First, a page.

Pathogenic mutations in TULP1 responsible for retinitis pigmentosa identified in consanguineous familial cases

Inayat Ullah, Firoz Kabir, Muhammad Iqbal, Clare Brooks S Gottsch, Muhammad Asif Naeem, Muhammad Zaman Assir, Shaheen N. Khan, Javed Akram, Sheikh Riazuddin, Radha Ayyagari, J. Fielding Hejtmancik, Sheikh Amer Riazuddin

Research output: Contribution to journalArticle

Abstract

Purpose: To identify pathogenic mutations responsible for autosomal recessive retinitis pigmentosa (arRP) in consanguineous familial cases. Methods: Seven large familial cases with multiple individuals diagnosed with retinitis pigmentosa were included in the study. Affected individuals in these families underwent ophthalmic examinations to document the symptoms and confirm the initial diagnosis. Blood samples were collected from all participating members, and genomic DNA was extracted. An exclusion analysis with microsatellite markers spanning the TULP1 locus on chromosome 6p was performed, and two-point logarithm of odds (LOD) scores were calculated. All coding exons along with the exon–intron boundaries of TULP1 were sequenced bidirectionally. We constructed a single nucleotide polymorphism (SNP) haplotype for the four familial cases harboring the K489R allele and estimated the likelihood of a founder effect. Results: The ophthalmic examinations of the affected individuals in these familial cases were suggestive of RP. Exclusion analyses confirmed linkage to chromosome 6p harboring TULP1 with positive two-point LOD scores. Subsequent Sanger sequencing identified the single base pair substitution in exon14, c.1466A>G (p.K489R), in four families. Additionally, we identified a two-base deletion in exon 4, c.286_287delGA (p.E96Gfs77*); a homozygous splice site variant in intron 14, c.1495+4A>C; and a novel missense variation in exon 15, c.1561C>T (p.P521S). All mutations segregated with the disease phenotype in the respective families and were absent in ethnically matched control chromosomes. Haplotype analysis suggested (p<10−6) that affected individuals inherited the causal mutation from a common ancestor. Conclusions: Pathogenic mutations in TULP1 are responsible for the RP phenotype in seven familial cases with a common ancestral mutation responsible for the disease phenotype in four of the seven families.

Original languageEnglish (US)
Pages (from-to)797-815
Number of pages19
JournalMolecular Vision
Volume22
StatePublished - 2016

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Retinitis Pigmentosa
Mutation
Exons
Chromosomes
Phenotype
Haplotypes
Founder Effect
Base Pairing
Microsatellite Repeats
Introns
Single Nucleotide Polymorphism
Alleles
DNA

ASJC Scopus subject areas

  • Ophthalmology

Cite this

Ullah, I., Kabir, F., Iqbal, M., Gottsch, C. B. S., Naeem, M. A., Assir, M. Z., ... Riazuddin, S. A. (2016). Pathogenic mutations in TULP1 responsible for retinitis pigmentosa identified in consanguineous familial cases. Molecular Vision, 22, 797-815.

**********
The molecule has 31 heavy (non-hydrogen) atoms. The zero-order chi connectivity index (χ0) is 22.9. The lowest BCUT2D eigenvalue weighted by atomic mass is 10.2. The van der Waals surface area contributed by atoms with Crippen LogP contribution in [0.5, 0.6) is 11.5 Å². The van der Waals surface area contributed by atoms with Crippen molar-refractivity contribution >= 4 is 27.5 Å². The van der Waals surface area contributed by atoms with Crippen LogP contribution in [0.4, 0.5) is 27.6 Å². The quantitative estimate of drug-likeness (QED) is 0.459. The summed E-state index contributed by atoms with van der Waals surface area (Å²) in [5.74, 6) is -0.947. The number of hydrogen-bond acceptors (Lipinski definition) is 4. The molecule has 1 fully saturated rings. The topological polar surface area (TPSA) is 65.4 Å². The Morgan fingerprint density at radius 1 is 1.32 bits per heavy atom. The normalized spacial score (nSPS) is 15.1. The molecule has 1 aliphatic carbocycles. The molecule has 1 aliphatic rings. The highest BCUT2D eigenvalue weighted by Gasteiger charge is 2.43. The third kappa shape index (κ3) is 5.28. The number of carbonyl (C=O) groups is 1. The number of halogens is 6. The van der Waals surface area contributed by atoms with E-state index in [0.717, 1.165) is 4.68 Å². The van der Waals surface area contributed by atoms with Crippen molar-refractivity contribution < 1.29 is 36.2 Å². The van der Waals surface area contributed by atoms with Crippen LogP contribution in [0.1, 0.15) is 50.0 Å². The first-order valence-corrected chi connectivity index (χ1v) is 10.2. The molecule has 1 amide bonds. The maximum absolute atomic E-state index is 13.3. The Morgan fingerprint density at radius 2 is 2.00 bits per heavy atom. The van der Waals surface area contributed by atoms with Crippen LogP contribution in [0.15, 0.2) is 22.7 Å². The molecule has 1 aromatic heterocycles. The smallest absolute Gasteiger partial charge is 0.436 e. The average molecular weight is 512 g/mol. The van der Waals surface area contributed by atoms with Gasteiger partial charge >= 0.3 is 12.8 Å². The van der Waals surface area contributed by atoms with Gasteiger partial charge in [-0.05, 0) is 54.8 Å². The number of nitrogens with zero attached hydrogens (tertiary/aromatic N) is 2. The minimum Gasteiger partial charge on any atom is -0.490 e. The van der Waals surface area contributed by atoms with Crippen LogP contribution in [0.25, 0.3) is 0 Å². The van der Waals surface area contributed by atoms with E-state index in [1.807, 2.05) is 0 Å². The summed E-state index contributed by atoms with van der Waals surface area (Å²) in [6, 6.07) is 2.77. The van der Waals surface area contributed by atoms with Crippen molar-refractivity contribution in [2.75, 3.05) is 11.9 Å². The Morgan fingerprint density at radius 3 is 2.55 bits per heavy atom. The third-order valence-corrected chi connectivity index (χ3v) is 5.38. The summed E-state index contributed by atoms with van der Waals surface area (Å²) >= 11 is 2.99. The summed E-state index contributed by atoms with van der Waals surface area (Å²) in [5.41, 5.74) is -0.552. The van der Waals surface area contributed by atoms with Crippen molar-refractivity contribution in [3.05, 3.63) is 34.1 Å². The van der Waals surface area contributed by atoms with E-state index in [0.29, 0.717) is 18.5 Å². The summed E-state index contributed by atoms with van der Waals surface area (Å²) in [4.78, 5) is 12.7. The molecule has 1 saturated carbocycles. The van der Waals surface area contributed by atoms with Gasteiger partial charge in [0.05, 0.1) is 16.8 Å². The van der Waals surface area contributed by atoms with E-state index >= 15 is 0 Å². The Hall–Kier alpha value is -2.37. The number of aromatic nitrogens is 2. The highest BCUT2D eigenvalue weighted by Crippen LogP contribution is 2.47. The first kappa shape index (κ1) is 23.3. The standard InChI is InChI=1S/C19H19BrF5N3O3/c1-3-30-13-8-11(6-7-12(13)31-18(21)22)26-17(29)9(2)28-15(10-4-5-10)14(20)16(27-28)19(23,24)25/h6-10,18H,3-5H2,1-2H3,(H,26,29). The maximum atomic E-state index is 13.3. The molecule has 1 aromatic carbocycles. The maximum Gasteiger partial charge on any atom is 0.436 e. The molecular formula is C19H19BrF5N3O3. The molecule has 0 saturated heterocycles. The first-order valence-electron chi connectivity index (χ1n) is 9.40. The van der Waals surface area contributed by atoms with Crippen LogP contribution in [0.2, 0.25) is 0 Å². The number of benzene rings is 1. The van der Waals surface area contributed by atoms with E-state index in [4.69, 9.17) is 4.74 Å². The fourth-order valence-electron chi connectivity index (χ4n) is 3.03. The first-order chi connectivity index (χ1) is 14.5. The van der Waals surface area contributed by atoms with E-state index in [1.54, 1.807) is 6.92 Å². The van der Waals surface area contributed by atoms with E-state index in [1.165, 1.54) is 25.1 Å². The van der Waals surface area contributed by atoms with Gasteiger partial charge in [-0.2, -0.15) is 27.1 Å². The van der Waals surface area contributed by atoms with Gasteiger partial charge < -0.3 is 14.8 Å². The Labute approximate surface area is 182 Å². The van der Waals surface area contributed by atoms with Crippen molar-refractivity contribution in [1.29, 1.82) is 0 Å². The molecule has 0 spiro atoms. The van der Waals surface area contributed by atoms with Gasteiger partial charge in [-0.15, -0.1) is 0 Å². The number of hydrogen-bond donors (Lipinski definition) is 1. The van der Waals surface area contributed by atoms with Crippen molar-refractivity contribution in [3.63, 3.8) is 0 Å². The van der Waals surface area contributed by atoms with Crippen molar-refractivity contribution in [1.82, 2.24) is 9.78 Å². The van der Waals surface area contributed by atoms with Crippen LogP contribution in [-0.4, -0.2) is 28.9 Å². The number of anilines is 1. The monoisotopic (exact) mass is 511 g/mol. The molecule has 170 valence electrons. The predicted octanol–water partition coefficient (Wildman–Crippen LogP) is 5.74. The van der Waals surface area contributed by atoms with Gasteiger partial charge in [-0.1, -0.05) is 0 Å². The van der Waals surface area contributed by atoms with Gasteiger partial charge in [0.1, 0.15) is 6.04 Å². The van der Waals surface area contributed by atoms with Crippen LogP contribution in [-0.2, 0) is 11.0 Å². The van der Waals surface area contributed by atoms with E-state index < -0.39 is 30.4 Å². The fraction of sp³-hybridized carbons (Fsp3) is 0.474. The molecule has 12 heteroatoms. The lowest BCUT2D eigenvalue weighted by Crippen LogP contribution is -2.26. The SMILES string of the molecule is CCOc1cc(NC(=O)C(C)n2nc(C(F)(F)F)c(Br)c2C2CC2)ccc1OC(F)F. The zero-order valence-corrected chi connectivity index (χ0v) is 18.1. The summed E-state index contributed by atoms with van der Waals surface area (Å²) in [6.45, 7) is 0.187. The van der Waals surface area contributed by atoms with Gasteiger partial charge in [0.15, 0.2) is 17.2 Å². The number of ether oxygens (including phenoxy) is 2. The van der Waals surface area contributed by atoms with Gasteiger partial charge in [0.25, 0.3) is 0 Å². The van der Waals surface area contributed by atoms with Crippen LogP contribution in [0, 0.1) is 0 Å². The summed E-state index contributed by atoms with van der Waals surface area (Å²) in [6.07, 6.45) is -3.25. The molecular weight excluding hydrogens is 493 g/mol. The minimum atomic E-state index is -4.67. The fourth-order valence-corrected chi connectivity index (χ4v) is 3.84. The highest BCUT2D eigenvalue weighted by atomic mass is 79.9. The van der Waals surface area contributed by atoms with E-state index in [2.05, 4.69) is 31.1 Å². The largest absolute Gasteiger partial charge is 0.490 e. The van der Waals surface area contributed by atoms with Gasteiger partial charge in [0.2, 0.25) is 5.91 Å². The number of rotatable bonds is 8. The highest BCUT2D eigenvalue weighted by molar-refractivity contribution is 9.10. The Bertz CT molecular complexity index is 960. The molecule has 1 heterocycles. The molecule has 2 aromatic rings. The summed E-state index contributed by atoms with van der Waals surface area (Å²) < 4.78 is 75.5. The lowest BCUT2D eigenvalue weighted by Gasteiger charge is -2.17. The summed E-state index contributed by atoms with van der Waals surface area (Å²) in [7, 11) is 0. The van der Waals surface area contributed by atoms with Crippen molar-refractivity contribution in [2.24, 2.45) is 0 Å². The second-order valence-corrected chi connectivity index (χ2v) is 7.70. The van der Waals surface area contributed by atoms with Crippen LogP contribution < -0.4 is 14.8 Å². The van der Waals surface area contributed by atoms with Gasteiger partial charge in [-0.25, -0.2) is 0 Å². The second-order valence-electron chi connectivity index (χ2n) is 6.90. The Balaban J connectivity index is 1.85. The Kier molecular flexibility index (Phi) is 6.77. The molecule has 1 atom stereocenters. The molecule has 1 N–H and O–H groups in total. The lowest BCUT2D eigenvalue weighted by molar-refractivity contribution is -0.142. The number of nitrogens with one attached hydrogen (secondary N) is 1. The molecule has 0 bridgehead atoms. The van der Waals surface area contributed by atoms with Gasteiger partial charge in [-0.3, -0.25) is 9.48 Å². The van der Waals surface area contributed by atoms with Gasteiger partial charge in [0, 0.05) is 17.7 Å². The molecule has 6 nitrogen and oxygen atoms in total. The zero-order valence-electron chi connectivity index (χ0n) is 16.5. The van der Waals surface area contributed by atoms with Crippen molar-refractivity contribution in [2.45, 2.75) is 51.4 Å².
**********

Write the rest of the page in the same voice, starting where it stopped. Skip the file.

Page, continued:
Pathogenic mutations in TULP1 responsible for retinitis pigmentosa identified in consanguineous familial cases. / Ullah, Inayat; Kabir, Firoz; Iqbal, Muhammad; Gottsch, Clare Brooks S; Naeem, Muhammad Asif; Assir, Muhammad Zaman; Khan, Shaheen N.; Akram, Javed; Riazuddin, Sheikh; Ayyagari, Radha; Fielding Hejtmancik, J.; Riazuddin, Sheikh Amer.

In: Molecular Vision, Vol. 22, 2016, p. 797-815.

Research output: Contribution to journalArticle

Ullah, I, Kabir, F, Iqbal, M, Gottsch, CBS, Naeem, MA, Assir, MZ, Khan, SN, Akram, J, Riazuddin, S, Ayyagari, R, Fielding Hejtmancik, J & Riazuddin, SA 2016, 'Pathogenic mutations in TULP1 responsible for retinitis pigmentosa identified in consanguineous familial cases', Molecular Vision, vol. 22, pp. 797-815.
Ullah I, Kabir F, Iqbal M, Gottsch CBS, Naeem MA, Assir MZ et al. Pathogenic mutations in TULP1 responsible for retinitis pigmentosa identified in consanguineous familial cases. Molecular Vision. 2016;22:797-815.
Ullah, Inayat ; Kabir, Firoz ; Iqbal, Muhammad ; Gottsch, Clare Brooks S ; Naeem, Muhammad Asif ; Assir, Muhammad Zaman ; Khan, Shaheen N. ; Akram, Javed ; Riazuddin, Sheikh ; Ayyagari, Radha ; Fielding Hejtmancik, J. ; Riazuddin, Sheikh Amer. / Pathogenic mutations in TULP1 responsible for retinitis pigmentosa identified in consanguineous familial cases. In: Molecular Vision. 2016 ; Vol. 22. pp. 797-815.
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abstract = "Purpose: To identify pathogenic mutations responsible for autosomal recessive retinitis pigmentosa (arRP) in consanguineous familial cases. Methods: Seven large familial cases with multiple individuals diagnosed with retinitis pigmentosa were included in the study. Affected individuals in these families underwent ophthalmic examinations to document the symptoms and confirm the initial diagnosis. Blood samples were collected from all participating members, and genomic DNA was extracted. An exclusion analysis with microsatellite markers spanning the TULP1 locus on chromosome 6p was performed, and two-point logarithm of odds (LOD) scores were calculated. All coding exons along with the exon–intron boundaries of TULP1 were sequenced bidirectionally. We constructed a single nucleotide polymorphism (SNP) haplotype for the four familial cases harboring the K489R allele and estimated the likelihood of a founder effect. Results: The ophthalmic examinations of the affected individuals in these familial cases were suggestive of RP. Exclusion analyses confirmed linkage to chromosome 6p harboring TULP1 with positive two-point LOD scores. Subsequent Sanger sequencing identified the single base pair substitution in exon14, c.1466A>G (p.K489R), in four families. Additionally, we identified a two-base deletion in exon 4, c.286_287delGA (p.E96Gfs77*); a homozygous splice site variant in intron 14, c.1495+4A>C; and a novel missense variation in exon 15, c.1561C>T (p.P521S). All mutations segregated with the disease phenotype in the respective families and were absent in ethnically matched control chromosomes. Haplotype analysis suggested (p<10−6) that affected individuals inherited the causal mutation from a common ancestor. Conclusions: Pathogenic mutations in TULP1 are responsible for the RP phenotype in seven familial cases with a common ancestral mutation responsible for the disease phenotype in four of the seven families.",